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Artist: Jesu

Album: Jesu

Label: Hydra Head

Review date: Mar. 8, 2005

The mighty Godflesh was silenced in 2002 after founder Justin Broadrick suffered a nervous breakdown before embarking on a two-month tour planned with High on Fire. Then came Jesu. Ostensibly a concerted effort to retain only selected pieces of the Godflesh sound, Jesu takes Godflesh’s nihilistic shell and infuses it with a material nothingness. As contradictory as it may sound, the forlorn emptiness remains; nothing becomes something, even if it’s only a void that deftly avoids semantic – or semiotic – connotation. And if this seems confounding, the most remarkable facet of Jesu’s sound is that it’s hopeful.

The presence of hope and the presence of Justin Broadrick have been, in past instance, entirely mutually exclusive. Bring these two together despite their repellent forces, sop them in ecclesiastical gravy, and there are bound to be some eyebrows raised. For Broadrick, who was once comfortable packaging music in Golgotha’s conflagration (see Streetcleaner’s usage of a scene from Altered States), has dusted off his parochial church Latin, adopting one of the three declensional forms of “Jesus,” i.e., Jesu as his nome de disque. Perhaps Broadrick’s tonal and lyrical pessimism has become fully realized. Maybe he’s now certain of reality’s malignance, and has made peace with its carrion promise. This notion, undeniably Buddhist, informs Jesu’s path.

Jesu opening “Your Path to Divinity” warps E-Bow’d guitar grappling into the snarling drones of Tibetan Dung Chens – the long horn used in monastic rituals. And while the martial drumming of Godflesh remains, warm organ pulses defuse the bleakness of Broadrick’s morose monotone. The effect is peculiar, like celebrating death, or fashioning a nearly permanent way to deal with impermanence.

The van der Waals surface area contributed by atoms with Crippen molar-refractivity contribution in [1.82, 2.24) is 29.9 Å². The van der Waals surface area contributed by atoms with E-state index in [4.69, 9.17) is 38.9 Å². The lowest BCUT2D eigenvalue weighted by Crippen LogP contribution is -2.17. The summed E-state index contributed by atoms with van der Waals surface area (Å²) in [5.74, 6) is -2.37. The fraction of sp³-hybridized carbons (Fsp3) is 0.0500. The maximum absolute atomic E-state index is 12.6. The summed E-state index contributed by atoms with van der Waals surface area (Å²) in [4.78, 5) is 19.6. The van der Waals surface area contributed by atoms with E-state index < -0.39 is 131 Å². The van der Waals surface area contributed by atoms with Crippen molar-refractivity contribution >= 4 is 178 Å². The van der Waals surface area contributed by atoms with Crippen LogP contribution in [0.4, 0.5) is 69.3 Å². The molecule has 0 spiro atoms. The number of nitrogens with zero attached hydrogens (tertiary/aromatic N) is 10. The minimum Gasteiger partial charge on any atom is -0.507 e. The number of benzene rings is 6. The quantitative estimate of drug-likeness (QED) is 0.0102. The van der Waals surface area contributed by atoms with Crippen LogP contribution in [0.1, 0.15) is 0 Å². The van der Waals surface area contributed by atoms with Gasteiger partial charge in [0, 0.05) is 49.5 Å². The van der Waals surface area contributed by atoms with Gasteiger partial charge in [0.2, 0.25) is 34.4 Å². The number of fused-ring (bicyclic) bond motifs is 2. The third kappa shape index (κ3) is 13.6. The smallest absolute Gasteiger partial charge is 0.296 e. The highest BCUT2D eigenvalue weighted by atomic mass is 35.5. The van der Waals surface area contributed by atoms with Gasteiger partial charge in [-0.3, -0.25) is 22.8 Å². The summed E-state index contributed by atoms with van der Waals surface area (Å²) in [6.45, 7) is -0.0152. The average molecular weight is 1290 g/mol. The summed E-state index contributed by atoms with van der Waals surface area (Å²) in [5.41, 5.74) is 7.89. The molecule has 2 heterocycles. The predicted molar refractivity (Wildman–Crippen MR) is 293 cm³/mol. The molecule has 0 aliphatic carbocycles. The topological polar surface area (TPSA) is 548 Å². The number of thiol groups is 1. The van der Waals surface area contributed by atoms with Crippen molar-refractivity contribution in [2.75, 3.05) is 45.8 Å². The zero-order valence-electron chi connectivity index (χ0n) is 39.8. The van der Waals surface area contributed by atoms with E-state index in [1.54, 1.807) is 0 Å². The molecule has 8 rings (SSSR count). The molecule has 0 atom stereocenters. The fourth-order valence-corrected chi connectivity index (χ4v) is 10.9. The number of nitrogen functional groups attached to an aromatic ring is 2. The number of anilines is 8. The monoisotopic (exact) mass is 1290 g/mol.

Other tracks behave accordingly. The 11-minute dirge, “Walk on Water,” sounds almost like My Bloody Valentine’s “Loomer” slowed to a crawl and lowered an octave. Drums mope and mash around Broadrick’s slowly drawn chords, all of which is offset by a tenor that is simultaneously cheery and crepuscular. The 10-minute “Sun Day,” with its opening of slowly evolving keys is redolent of Richard James’ most pastoral ambient work, and again manages to reference monastic music, with its clattering Rolmo like cymbals. Broadrick is quick to vocalize, even if his tones have little to nothing in common with the anguished cries that were characteristic of Godflesh’s vitriolic ululation.

Jesu’s end result is an odd mixture of sated perplex. The majority of these songs sound sometimes like what The Jesus and Mary Chain’s Psychocandy would’ve sounded had someone combed all the unruly fuzz away from its face; and other times – ironically enough – like what bands Pelican and Isis have worked to become: truly original, and talented acts, that toiled – with near cultish devotion – from a Godflesh template. This is not to say that Jesu’s gravitas is loosed of its load, or that Pelican and Isis are sonic aping for Godflesh in absentia – it’s quite the opposite actually. The fact is, Broadrick honestly has not put forth a record of this stature since ’89’s Streetcleaner or Godflesh’s self-titled debut.

Jesu shows Broadrick to be a great deal more than some god bothering heretical metalhead. Jesu is Broadrick’s Imitation of Christ – a sonic exploration of the inner life, of contemplation. Sure, the vehicle is as unlikely as the gift: Broadrick comes bearing peace? But, as any self-respecting Red Stater knows, peace comes only after great loss, and Jesu is the definitive soundtrack to a decidedly thorny sacrifice.

By Stewart Voegtlin

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